Carl Panzram: Too Evil to Live, Part II
"Hurry Up You Bastard!"
The last person to be legally executed in Kansas before 1930 was William Dickson in 1870. Though others were sentenced to death since Dickson, all of the capital punishment cases were commuted by a succession of governors. State executions were finally abolished in 1907. But the most famous death sentence handed out in the history of the state was to Robert Stroud, the so-called "Birdman of Alcatraz." He was sentenced to death for the murder of a prison guard on March 26, 1916. Stroud was on death row at Leavenworth with Panzram, and at times the two men conversed. Stroud, like Panzram, was also sullen, maniacally egocentric, a true misanthrope who seldom spoke to anyone, even during his later years at Alcatraz. He spent his time battling the system, filing appeals and making endless demands on prison staff for his research. Both men had little to say to one another but carefully studied the progress of their gallows construction, which was clearly visible outside the cellblock windows. (A pimp in civilian life, who killed one of his prostitute's customers in 1906 in Juneau, Alaska, Stroud would eventually escape the gallows but remain in prison until he died in 1963.)
For Panzram, the death sentence was a relief and he resisted all attempts to have a stay of execution. "I look forward to a seat in the electric chair or dance at the end of a rope just like some folks do for their wedding night," he said. Even during the 1930s, there were several national organizations who strenuously objected to the death penalty on moral and ethical grounds. One of these groups, called the Society for the Abolishment of Capital Punishment petitioned the governor's office for a pardon or a commutation of sentence, a fact that infuriated Panzram. On May 23, he wrote to the society and said: "The only thanks you and your kind will ever get from me for your efforts on my behalf is that I wish you all had one neck and that I had my hands on it... I have no desire whatever to reform myself. My only desire is to reform people who try to reform me, and I believe that the only way to reform people is to kill 'em!"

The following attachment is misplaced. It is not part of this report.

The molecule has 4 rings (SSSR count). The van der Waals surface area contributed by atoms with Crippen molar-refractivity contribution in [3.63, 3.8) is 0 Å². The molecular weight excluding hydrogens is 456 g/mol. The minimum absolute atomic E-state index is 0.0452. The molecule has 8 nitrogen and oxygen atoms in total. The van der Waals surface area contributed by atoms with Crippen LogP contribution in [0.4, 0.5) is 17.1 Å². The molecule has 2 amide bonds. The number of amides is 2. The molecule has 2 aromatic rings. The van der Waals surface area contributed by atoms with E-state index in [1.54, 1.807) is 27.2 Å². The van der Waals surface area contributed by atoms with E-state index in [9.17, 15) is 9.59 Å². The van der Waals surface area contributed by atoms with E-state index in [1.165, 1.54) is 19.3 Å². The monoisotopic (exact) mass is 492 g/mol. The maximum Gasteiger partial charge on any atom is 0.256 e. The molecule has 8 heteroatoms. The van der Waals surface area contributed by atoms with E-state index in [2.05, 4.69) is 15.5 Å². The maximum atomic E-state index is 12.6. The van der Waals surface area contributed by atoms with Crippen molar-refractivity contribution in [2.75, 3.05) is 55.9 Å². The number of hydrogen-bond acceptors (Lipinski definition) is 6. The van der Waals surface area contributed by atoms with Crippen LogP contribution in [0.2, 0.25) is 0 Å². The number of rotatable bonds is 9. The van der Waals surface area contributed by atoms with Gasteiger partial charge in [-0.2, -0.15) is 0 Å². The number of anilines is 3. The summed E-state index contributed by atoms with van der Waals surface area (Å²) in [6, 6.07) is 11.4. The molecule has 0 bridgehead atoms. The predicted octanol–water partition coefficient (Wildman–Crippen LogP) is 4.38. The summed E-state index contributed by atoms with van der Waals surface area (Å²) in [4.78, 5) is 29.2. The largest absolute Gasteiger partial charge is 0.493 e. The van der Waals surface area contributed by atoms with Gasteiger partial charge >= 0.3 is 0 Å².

On May 30, Panzram wrote another letter to President Herbert Hoover expressing his concerns over a possible change in sentencing. He said that he was "perfectly satisfied with my trial and the sentence. I do not want another trial...I absolutely refuse to accept either a pardon or a commutation should either or the other be offered to me."
On the cold and dusty morning of Friday, September 5, 1930, Panzram was taken from his cell for the last time at 5:55 a.m. and escorted to the gallows. A handful of newspapermen and a dozen guards acted as witnesses. "Few persons in the assemblage appeared under emotional strain," one reporter later wrote.
"Here they come!" yelled someone in the crowd.
Panzram's demeanor was rebellious as always. He cursed his own mother for bringing him into this world and the "whole damned human race!" Escorted by two U.S. Marshals, he walked briskly to the wooden scaffold "with teeth clenched, defiantly facing the crowd of officials, newspaper men and guards gathered in the enclosure." He climbed the 13 steps to the platform and stood erect as the Marshals attempted to place a black hood over his head. Before they completed their task, Panzram spit in the executioner's face and snarled: "Hurry up you bastard, I could kill 10 men while you're fooling around!" After the hood was secured, the Marshals stepped back without delay, and at exactly 6:03 a.m. the trap doors sprung open with a crash. Panzram dropped five and a half feet down. His large body jerked repeatedly and swung from side to side in the sudden silence. He was pronounced dead by Dr. Justin K. Fuller at 6:18 a.m.
The Sunday Star later reported, "A hangman's noose at Leavenworth, Kansas, this morning snuffed out the life of Carl Panzram, a man who swore he hated all humanity with a consuming passion." The article described the doomed man's last few minutes and said he was "the most criminally minded man in America." Robert Stroud later wrote that Panzram was restless the night before the execution. "All night long that last night he walked the floor of his cell," he said, "singing a pornographic little song that he had composed himself."
After Panzram was removed from the gallows, an autopsy was performed at the prison hospital. His body remained unclaimed and later that same day, he was carted over to the prison cemetery in a wheelbarrow. The only identification on his tombstone is the number "31614".